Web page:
According to the recent research conducted at the Albert Einstein College of Medicine, the stem cells in the brain’s hypothalamus are responsible for the pace of aging taking place in the human body. Their finding has the potential of leading to new strategies in warding off age-related diseases, at the same time expanding lifespan.
The hypothalamus was, until recently, known to regulate important mechanisms that occur within the body, to include those related to growth, development, reproduction and metabolism.
With the occasion of a breakthrough study, the Einstein researchers made the surprising finding that the hypothalamus also regulates the process of aging in the body. Now, the researchers were able to pinpoint the cells that control aging, located in the hypothalamus. These are a tiny population of adult neural stem cells, known to be responsible for the formation of new neurons.
The researchers wanted to find if this progressive loss of stem cells was actually causing aging and was not just associated with it. So they proceeded to selectively disrupt the hypothalamic stem cells in the middle aged mice. As a result, the disruption eventually accelerated aging, causing the animals to die earlier.
It was discovered that the hypothalamic stem cells appear to exert their anti-aging effects by a process of release of the molecules, which are also known as microRNAs. These cells are not involved in the process of protein synthesis, instead playing a key role in regulating gene expression. The microRNAs are packaged into these tiny particles called exosomes, released by the hypothalamic stem cells into the cerebrospinal fluid of mice.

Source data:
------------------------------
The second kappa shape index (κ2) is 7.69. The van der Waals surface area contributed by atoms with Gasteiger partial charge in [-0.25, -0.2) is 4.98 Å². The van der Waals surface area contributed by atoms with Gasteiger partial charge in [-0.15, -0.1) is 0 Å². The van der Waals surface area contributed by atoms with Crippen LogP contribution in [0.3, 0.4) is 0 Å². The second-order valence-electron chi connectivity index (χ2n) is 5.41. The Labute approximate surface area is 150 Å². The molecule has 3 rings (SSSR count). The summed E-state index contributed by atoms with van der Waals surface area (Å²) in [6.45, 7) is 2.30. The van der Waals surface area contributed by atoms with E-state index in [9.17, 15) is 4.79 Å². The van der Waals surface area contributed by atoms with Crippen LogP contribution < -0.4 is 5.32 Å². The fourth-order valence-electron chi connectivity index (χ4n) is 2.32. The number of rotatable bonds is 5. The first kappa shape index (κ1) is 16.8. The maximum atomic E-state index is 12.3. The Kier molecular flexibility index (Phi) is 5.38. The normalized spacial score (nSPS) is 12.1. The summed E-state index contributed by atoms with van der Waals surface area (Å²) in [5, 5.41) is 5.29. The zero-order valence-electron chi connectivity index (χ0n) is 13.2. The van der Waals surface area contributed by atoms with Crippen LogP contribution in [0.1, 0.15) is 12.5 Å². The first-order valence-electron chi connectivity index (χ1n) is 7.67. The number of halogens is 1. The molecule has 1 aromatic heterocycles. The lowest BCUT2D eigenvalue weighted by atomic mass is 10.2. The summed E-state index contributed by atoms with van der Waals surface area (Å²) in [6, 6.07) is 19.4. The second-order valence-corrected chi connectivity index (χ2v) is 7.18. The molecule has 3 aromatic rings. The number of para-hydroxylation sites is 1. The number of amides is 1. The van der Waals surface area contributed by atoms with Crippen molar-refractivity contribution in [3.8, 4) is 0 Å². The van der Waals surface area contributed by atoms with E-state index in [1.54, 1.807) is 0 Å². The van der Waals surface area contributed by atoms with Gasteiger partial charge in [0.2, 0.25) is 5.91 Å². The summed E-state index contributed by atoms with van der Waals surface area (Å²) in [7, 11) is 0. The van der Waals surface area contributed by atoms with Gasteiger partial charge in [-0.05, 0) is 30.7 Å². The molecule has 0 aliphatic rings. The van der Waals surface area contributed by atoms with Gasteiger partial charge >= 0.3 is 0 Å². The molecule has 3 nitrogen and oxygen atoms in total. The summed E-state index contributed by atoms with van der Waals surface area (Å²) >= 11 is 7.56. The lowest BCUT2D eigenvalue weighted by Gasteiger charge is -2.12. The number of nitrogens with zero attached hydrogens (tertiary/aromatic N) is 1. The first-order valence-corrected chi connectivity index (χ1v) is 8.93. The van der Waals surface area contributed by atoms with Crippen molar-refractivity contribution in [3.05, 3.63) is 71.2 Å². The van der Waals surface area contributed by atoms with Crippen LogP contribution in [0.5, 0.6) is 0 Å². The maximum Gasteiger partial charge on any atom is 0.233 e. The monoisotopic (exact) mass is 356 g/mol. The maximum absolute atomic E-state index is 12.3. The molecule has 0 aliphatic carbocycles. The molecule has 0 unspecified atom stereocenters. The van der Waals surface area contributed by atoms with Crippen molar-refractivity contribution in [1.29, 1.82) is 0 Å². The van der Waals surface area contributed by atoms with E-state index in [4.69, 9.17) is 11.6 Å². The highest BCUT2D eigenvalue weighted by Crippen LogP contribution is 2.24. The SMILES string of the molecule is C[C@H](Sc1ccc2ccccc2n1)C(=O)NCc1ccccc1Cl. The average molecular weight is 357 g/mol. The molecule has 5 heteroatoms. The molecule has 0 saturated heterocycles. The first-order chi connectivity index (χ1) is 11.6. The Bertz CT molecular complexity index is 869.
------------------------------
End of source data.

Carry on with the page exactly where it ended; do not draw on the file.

MiRNA exosomes were extracted from the hypothalamic stem cells and injected into the cerebrospinal fluid of two groups of mice. Eventually, the middle-aged mice whose hypothalamic stem cells had been destroyed and the normal middle-aged mice were separated into two groups. This treatment significantly slowed the process of aging in both groups of animals, as measured by tissue analysis, along with behavioral testing that involved assessing changes in the muscle endurance of the animals.
The discovery has the potential to lead the scientists to the path of identifying the particular populations of microRNAs, along with other factors secreted by these stem cells which are responsible for the anti-aging effects, ultimately constituting a first step toward slowing the aging processes and finding appropriate treatments for age-related diseases.